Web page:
Asthma not a single disease, study reveals

By Amy Middleton 6 December 2010
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The world’s largest genetic study of asthma has shown it has many forms, which should not be treated in the same way.

ASTHMA IS NOT ONE single disease, and should not be treated as such, according to the world’s largest genetic study of the illness.
Researchers from the University of Western Australia in Perth are among a group of scientists from 19 countries who were involved in the DNA analysis of a total 26,000 people, with and without asthma.

From this extensive study, findings suggest significant biological differences exist between variations of the illness, such as the childhood onset of asthma compared to its adult manifestation.

Researcher Dr Jennie Hui from the University of Western Australia says that prior to this study, asthma was often considered a single disease, with a single view of treatment. But the study has shown that “early onset [asthma] is possibly even a completely different disease than adult-onset asthma,” she says.

Flip flopping figures

The prevalence of asthma in Australia is currently about 10 per cent, according to the most recent (2008) figures from the Australian Centre for Asthma Monitoring. In children up to 14 years, asthma is more common in boys;  beyond 14 years, the statistics flip and adult women are more likely to suffer from the illness. Speculation continues as to what causes the different types of asthma in children and adults.

John Upham, professor of respiratory medicine from the University of Queensland, says that almost all western countries have seen a significant increase in asthma over the last two or three decades, and he doesn’t believe our genetic makeup is the whole story.

“The benefit of this research is that it helps to pick out those who have asthma from different mechanisms,” John told Australian Geographic. “These could include environmental effects, ways in which the immune system behaves and how the lungs have grown.”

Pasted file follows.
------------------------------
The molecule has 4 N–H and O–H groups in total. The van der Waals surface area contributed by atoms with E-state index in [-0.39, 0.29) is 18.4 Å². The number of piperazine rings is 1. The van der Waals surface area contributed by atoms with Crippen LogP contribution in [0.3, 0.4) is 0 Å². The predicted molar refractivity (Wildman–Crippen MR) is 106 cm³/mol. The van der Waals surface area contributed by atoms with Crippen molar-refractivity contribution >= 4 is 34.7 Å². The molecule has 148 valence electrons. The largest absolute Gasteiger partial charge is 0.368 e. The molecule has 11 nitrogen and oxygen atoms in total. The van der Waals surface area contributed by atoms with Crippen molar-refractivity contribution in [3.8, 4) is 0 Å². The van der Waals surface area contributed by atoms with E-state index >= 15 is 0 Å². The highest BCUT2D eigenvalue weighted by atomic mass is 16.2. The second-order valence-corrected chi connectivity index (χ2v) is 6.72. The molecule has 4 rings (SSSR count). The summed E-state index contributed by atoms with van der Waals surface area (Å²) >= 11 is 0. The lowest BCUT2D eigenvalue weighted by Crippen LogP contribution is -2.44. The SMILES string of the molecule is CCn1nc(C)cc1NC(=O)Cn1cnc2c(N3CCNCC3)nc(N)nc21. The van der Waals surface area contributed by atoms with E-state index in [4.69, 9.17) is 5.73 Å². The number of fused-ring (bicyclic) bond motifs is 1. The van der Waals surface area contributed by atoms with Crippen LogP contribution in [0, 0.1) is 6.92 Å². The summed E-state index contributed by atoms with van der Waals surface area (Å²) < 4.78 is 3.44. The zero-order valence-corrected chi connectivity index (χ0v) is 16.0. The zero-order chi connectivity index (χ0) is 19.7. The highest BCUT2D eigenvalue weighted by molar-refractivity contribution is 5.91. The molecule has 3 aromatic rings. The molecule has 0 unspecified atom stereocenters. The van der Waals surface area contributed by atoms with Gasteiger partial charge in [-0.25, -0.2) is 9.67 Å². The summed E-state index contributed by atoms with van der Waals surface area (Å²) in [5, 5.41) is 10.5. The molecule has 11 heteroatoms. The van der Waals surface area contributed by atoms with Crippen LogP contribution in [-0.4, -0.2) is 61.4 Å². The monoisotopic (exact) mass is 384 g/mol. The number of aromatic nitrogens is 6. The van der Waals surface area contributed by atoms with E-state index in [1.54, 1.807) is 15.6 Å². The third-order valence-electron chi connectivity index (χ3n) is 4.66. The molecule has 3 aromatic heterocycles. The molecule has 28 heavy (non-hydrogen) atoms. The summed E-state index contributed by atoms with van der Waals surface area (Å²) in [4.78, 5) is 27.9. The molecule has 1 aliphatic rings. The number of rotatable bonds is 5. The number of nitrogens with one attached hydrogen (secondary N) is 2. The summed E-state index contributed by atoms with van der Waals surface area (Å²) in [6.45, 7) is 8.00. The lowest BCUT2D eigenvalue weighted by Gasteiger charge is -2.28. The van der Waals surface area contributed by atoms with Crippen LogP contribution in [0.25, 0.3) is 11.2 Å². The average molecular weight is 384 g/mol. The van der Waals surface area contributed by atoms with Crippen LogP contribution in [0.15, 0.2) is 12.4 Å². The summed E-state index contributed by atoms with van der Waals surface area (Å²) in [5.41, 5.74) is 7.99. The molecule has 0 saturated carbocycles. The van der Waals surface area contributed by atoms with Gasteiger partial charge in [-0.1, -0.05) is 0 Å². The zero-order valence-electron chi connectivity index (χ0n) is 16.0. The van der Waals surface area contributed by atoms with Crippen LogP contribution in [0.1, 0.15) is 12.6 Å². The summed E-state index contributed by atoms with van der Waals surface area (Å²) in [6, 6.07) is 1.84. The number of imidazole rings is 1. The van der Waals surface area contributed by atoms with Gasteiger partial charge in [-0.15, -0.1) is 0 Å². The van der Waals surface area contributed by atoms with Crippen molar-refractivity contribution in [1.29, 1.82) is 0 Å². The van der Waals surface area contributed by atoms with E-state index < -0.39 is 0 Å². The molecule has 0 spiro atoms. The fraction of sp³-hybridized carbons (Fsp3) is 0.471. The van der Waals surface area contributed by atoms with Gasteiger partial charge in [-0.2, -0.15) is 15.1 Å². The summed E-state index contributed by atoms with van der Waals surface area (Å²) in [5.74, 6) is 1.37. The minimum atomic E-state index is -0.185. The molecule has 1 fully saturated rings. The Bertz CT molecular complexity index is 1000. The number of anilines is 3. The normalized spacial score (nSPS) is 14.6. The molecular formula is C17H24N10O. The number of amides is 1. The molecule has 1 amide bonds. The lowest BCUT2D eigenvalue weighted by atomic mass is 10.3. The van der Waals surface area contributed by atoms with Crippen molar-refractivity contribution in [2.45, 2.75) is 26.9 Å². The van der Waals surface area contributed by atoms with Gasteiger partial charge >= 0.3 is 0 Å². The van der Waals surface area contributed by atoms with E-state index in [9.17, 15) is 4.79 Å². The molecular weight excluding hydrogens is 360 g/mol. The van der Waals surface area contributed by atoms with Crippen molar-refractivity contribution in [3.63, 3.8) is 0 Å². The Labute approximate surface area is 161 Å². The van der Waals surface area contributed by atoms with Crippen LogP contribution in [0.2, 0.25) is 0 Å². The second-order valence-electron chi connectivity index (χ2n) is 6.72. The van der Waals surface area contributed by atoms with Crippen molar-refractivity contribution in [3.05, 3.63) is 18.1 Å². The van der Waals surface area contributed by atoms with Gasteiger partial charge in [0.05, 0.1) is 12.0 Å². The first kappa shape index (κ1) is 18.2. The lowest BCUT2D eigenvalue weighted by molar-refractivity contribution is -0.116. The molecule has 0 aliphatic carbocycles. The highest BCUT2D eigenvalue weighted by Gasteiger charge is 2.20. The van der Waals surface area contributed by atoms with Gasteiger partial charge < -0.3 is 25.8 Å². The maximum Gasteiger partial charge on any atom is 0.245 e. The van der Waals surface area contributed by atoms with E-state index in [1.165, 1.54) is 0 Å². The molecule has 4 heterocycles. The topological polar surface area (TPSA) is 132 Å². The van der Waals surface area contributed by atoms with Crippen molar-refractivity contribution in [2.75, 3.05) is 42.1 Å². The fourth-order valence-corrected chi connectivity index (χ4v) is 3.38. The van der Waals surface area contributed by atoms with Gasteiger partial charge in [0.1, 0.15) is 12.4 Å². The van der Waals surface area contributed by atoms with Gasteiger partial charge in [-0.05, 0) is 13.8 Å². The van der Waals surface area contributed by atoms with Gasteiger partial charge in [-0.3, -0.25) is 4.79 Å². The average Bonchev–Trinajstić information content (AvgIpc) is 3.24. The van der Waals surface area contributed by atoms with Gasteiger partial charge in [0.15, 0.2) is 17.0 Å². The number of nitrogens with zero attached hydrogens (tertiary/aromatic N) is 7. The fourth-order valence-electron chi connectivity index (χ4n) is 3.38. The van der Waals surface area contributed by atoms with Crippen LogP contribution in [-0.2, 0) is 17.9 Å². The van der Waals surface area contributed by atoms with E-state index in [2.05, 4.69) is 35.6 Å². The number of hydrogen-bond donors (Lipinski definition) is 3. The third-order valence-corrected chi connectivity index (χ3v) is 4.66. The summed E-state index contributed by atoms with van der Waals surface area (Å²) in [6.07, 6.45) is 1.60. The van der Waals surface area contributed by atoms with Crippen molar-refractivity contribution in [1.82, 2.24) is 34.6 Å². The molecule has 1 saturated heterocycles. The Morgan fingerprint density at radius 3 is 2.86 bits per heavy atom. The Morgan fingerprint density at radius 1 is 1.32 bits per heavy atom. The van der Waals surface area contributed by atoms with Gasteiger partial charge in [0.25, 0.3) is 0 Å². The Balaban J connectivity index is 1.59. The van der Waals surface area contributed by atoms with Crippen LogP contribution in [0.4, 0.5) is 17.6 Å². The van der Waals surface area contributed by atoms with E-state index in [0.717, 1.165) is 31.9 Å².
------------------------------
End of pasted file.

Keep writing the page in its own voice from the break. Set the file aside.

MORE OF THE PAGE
Lung growth during formative years could be one explanation for the change in asthma levels between gender groups, John proposes. As males grow, he says, their lung capacity expands, allowing for easier respiratory function. Other factors, including hormones, and even a woman’s menstrual cycle, have also been identified as contributors.

The immunity factor

The ‘hygiene hypothesis’ is another common theory, in which it’s believed that children raised in a sterile environment can develop inappropriate immune system responses. “While gene and environment interactions play an important role,” Jennie says. “You also have to look at your early age immunity.”

John Upham also subscribes to this theory, particularly, he says, because children raised in an urban environment have a higher likelihood of asthma than those raised on farms where there is contact with farm animals and other potential allergens. He also cites changes in diet and high levels of obesity as possible contributors.

Hazards of the job can also increase the severity of asthma: “For some people, asthma is triggered by chemicals in their workplace such as spray paint, formaldehyde or dust and other fumes,” says John.

While asthma’s contributing factors remain largely hypothetical, scientists generally agree on how much the illness varies. “As with other diseases, including cancer, we are learning that you really need to tailor the treatment to the individual,” John Upham says.

Much of the data from the world’s largest study comes from the Busselton Health Study, a program based in Western Australia that has been collecting data on the topic since 1966. The research was published in The New England Journal of Medicine.